A month has passed since the mad rush to get all primary school leavers into secondary schools. First off, it is fair to say the whole affair was a disaster. It is almost as if the Ministry of Education was doing secondary school placements for the first time, and with little thought about the details. The ministry had to reverse itself after giving conflicting or unworkable directives to head teachers. Second, even after the glaring failures, no one was held accountable. Not the Principal Secretary, the Chief Administrative Secretary, or the Cabinet Secretary. In a well-governed state, the placement fiasco coupled with the botched launch of the new curriculum would have resulted in heads rolling.
Not in Kenya. Despite having an increasingly more complex economy, we remain stuck in a world of policymaking through pronouncements and launches of projects without a shred of accountability. Our top policymakers have yet to show any evidence of being concerned about the details.
It is not just the Ministry of Education. The Transport Cabinet Secretary this week showed he knows very little about how public transportation works in Nairobi. Again, he too, had to reverse himself after public uproar. The Ministry of Agriculture botched the implicit maize and fertiliser subsidies to farmers, and only began to clean up shop after the President publicly castigated the CS multiple times in public.
These acts do not inspire public confidence in the government. One would only hope that there will be improvements with the ongoing reorganisation of the Cabinet into a “development committee” chaired by CS Fred Matiang’i. At the heat of any changes should be an insistence on a culture of structured policymaking that is informed by research and an understanding of the details at the highest levels.
The habit of having senior government officials be little more than speech readers should be a thing of the past. Anyone can do that. These men and women should be made to understand the details of the policies they foist on Kenyans, and how they stand to affect them. What would it mean to have a car free day in Nairobi? What kind of public transportation system would be able to support a work day without the matatus sector? Similarly, why was the Ministry of Education allowed to push along with the curriculum reform schedule without sweating the details and realising that it was going to be a failure?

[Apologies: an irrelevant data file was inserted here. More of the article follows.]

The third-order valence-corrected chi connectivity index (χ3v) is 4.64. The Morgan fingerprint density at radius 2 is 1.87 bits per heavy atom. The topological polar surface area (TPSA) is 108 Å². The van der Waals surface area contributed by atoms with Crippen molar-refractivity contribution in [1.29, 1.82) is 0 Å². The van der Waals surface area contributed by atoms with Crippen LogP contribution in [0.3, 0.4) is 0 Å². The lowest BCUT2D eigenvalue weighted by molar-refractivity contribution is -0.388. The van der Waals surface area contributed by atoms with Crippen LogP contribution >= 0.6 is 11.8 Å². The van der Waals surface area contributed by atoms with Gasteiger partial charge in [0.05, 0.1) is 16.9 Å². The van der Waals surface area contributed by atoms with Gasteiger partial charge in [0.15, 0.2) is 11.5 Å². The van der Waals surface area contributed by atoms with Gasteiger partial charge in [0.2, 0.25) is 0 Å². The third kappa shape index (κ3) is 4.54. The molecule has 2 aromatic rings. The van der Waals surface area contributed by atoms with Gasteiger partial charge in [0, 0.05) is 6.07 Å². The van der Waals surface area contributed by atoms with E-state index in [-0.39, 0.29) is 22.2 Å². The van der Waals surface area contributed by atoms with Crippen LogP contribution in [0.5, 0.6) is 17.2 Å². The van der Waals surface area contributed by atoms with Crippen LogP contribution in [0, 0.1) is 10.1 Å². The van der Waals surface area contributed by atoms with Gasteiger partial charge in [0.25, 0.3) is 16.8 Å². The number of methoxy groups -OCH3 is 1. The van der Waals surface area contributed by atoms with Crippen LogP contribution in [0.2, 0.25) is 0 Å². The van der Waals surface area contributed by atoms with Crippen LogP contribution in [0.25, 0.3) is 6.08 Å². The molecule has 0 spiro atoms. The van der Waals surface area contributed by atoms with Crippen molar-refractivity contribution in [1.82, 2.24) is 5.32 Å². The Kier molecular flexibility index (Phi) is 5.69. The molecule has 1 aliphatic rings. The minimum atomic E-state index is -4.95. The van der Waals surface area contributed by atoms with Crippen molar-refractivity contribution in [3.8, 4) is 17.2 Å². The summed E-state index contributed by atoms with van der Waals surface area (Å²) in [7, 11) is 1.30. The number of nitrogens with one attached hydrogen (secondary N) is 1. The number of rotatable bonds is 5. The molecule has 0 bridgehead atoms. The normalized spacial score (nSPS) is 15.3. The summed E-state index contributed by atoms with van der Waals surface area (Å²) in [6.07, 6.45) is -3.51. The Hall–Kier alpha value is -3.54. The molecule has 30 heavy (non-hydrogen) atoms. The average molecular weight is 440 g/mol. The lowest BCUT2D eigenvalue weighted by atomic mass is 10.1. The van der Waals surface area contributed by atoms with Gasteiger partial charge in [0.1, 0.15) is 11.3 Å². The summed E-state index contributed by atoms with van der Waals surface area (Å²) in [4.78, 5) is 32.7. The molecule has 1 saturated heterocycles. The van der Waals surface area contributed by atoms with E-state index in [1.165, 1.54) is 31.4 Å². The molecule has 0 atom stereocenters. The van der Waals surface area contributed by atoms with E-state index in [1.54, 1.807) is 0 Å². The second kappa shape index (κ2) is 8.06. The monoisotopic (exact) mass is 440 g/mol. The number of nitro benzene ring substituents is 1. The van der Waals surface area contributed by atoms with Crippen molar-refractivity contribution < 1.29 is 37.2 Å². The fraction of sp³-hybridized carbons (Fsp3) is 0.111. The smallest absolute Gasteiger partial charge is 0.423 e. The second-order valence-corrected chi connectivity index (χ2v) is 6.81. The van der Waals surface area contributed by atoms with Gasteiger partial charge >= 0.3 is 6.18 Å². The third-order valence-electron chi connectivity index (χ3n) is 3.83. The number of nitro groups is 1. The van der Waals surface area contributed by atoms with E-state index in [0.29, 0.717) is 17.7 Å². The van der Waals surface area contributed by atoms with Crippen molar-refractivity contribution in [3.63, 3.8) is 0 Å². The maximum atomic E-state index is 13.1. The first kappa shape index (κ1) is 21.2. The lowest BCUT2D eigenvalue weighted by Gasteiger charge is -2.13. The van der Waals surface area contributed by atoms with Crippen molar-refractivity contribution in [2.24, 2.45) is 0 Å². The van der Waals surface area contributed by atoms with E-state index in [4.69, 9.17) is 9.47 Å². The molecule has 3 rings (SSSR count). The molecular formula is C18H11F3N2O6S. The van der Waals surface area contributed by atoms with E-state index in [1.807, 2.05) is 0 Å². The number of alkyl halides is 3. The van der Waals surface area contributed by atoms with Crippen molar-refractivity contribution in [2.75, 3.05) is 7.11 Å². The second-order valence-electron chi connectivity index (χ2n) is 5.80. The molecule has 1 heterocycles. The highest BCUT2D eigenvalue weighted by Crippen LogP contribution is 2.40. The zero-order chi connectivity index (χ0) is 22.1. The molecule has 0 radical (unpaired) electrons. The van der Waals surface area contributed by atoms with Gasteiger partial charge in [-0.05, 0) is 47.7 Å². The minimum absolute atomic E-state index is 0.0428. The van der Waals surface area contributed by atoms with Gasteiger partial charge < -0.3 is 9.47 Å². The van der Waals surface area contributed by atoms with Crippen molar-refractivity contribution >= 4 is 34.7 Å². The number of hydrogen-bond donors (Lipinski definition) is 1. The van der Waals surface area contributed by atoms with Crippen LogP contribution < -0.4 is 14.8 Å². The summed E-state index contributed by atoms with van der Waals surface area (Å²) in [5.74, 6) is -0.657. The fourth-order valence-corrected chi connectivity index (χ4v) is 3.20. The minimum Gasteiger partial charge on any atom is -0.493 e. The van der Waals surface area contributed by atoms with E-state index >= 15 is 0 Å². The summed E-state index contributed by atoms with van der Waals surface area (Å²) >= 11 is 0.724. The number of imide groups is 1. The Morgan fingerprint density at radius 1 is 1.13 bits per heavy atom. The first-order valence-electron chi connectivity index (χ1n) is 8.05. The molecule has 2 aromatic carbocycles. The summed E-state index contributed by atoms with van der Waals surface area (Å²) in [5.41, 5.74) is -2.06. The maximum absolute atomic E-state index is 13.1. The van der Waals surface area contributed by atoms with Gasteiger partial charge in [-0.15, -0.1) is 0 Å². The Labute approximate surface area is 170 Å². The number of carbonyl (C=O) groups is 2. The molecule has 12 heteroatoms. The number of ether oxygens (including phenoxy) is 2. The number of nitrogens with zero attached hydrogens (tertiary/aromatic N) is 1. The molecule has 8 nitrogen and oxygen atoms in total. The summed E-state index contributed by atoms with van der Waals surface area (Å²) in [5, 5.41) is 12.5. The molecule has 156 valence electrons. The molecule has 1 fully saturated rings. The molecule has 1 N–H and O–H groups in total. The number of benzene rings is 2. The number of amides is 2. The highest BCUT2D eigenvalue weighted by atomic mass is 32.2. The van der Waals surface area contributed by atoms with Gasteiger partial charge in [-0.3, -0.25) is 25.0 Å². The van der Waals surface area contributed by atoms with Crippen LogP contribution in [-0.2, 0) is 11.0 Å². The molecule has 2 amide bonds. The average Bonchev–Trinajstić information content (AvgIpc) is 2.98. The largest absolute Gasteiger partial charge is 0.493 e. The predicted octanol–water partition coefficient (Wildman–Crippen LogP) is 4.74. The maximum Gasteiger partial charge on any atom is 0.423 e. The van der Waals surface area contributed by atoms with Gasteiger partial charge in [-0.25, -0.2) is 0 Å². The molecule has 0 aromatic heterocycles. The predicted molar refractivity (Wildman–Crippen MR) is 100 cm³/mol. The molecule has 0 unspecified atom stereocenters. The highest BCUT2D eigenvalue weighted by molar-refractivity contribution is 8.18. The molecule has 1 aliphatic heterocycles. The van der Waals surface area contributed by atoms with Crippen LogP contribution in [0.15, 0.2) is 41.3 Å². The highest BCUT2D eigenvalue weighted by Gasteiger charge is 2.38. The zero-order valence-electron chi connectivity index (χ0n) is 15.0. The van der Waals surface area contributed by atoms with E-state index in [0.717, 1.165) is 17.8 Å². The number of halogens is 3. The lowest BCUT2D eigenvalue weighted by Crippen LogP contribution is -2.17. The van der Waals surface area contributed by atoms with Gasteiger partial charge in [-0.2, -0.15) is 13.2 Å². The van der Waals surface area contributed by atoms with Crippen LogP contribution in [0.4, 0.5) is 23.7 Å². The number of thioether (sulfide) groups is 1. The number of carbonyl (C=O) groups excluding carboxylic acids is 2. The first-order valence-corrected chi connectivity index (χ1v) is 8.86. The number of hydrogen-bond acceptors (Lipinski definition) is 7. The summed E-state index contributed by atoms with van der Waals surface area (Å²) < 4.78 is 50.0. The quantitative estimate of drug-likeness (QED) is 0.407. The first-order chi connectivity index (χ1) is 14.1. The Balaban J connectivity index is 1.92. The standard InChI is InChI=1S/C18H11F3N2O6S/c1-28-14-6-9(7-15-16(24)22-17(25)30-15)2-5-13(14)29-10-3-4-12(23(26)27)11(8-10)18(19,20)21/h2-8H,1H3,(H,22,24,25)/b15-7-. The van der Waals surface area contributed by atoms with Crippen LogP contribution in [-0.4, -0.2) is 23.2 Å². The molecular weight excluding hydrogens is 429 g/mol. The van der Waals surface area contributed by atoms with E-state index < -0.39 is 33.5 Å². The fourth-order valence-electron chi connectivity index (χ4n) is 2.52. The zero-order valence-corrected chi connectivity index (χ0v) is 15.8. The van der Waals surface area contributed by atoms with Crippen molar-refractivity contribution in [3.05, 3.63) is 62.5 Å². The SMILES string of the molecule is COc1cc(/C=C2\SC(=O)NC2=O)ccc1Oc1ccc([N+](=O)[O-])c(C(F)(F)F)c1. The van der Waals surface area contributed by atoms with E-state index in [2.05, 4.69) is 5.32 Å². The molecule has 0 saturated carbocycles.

The number one challenge for CS Matiang’i is to streamline policymaking and implementation process across different ministries and departments in government. And as a follow up, he should convince the President to institute a system of swift accountability among political appointees. Men and women who so obvious inflict pain on Kenyans on account of their inability to do their jobs properly should be fired. People respond to incentives, and when gross failing attract no consequences, the entire administration will have a culture of failing upwards (as is arguably already the case).
The number two challenge should be to scrap the notion of administration through summits and public events. This culture partly fuels poor planning and graft in government – with officials commissioning projects multiple times, deviating from the specifics of Parliament’s appropriation, and creating opportunities for graft. Once approved, specific projects and the timelines of their implementation should be made public. There should be no room for personal favors from public officials. There is room for public officials to attend public events, for sure. But for each event they should spend countless hours sweating the details. We want to see less of them, and more of the fruits of their labour.
- The writer is an Assistant Professor at Georgetown University